On appeal from the Superior Court of New Jersey, Law Division, Bergen County.
Approved for Publication May 22, 1997.
Before Judges Michels, Kleiner and Coburn. The opinion of the court was delivered by Kleiner, J.A.D.
The opinion of the court was delivered by: Kleiner
The opinion of the court was delivered by
In this defamation case, defendant published an article that alleged that plaintiff participated in some fraudulent business dealings in his repair and restoration of a Corvette. The trial Judge found that plaintiff was a limited purpose public figure in the Corvette restoration community and for the purposes of the fraudulent restoration debate. After a five-day trial, a jury found that the article was about plaintiff, that the article was false, but that the article was published without actual malice. Thus, plaintiff had no cause for action.
On appeal, plaintiff raises the following points of error:
THE TRIAL COURT COMMITTED REVERSIBLE ERROR IN PREVENTING PLAINTIFF HIS CONSTITUTIONAL RIGHT TO SIT AT COUNSEL'S TABLE AND ASSIST COUNSEL IN PROSECUTION OF PLAINTIFF'S CLAIMS.
THE TRIAL COURT COMMITTED REVERSIBLE ERROR IN RULING PLAINTIFF TO BE A LIMITED USE PUBLIC FIGURE.
THE TRIAL COURT COMMITTED REVERSIBLE ERROR IN REFUSING TO FIND THE SUBJECT ARTICLE DEFAMATORY AS A MATTER OF LAW.
THE TRIAL COURT COMMITTED REVERSIBLE ERROR IN REFUSING TO STRIKE DEFENDANT'S DEFENSE OF TRUTH FROM THE CASE.
THE TRIAL COURT COMMITTED REVERSIBLE ERROR IN PERMITTING DEFENDANT TO INTRODUCE, FOR IMPEACHMENT PURPOSES, EVIDENCE OF ARRESTS OF PLAINTIFF KEVIN MACKAY AND EVIDENCE OF UNRELATED CIVIL LITIGATIONS INVOLVING PLAINTIFF KEVIN MACKAY.
We find that the trial Judge did not err in holding that plaintiff was a limited purpose public figure. As to plaintiff's other claims, after a thorough review of the record, in light of applicable law, we find that they are clearly without merit. R. 2:11-3(e)(1)(E).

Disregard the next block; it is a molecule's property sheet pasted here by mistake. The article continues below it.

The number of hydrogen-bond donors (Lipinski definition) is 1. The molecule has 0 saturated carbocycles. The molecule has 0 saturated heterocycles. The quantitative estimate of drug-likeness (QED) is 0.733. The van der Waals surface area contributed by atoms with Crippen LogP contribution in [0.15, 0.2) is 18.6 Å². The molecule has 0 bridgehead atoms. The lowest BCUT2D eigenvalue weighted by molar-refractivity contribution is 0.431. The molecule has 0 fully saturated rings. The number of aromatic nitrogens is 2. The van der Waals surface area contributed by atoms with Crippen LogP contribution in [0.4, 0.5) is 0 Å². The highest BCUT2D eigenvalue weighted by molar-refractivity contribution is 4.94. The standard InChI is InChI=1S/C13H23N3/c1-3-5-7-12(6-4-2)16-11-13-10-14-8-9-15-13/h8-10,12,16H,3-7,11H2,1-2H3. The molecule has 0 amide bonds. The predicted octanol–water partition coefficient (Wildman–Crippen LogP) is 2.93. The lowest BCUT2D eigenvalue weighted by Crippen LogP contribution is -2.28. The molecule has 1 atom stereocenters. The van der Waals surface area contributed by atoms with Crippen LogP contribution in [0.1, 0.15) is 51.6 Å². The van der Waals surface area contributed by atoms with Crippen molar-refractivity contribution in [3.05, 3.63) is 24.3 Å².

Plaintiffs, Kevin MacKay and Corvette Repair, Inc., filed a complaint against defendant, CSK Publishing, Inc. d/b/a Vette Magazine on February 1, 1993, alleging defamation. Defendant filed an answer on June 2, 1993. *fn1
A jury trial was held between August 5, 1996, and August 13, 1996. The jury determined that plaintiff was not entitled to damages, and a judgment of no cause for action was entered on August 13, 1996.
The following article appeared in the December 1992 issue of Vette Magazine:
Avoid being a restoration victim
In a recent COLLECTING column, Jerry Heasley discussed an ongoing attempt by some unscrupulous characters to sell a bogus 1967 L89 roadster. Mr. Heasley concluded with the assertion that with some intelligent research, a potential buyer is able to protect himself from fraud. Both Mr. Heasley and VETTE are to be commended for bringing this situation to a public forum.
I believe, however, that research by itself will not always provide the needed protection. and that the seriousness of the subject matter entitles it to further Discussion.
I have a friend named Bob Graff (that, by the way is his real name; we are compelled to change only the names of the guilty!). Bob is fun, witty, charming and an all-around excellent guy. Two years ago, Bob bought a 1959 Corvette. He had no knowledge of what parts of his car were original or "correct." To Bob, the car looked unmolested, and was in good operating condition. But it needed some work and, as Bob's children (he is a wonderfully generous father!) would on occasion be driving the car, Bob was particularly interested in making sure that it was entirely safe and reliable.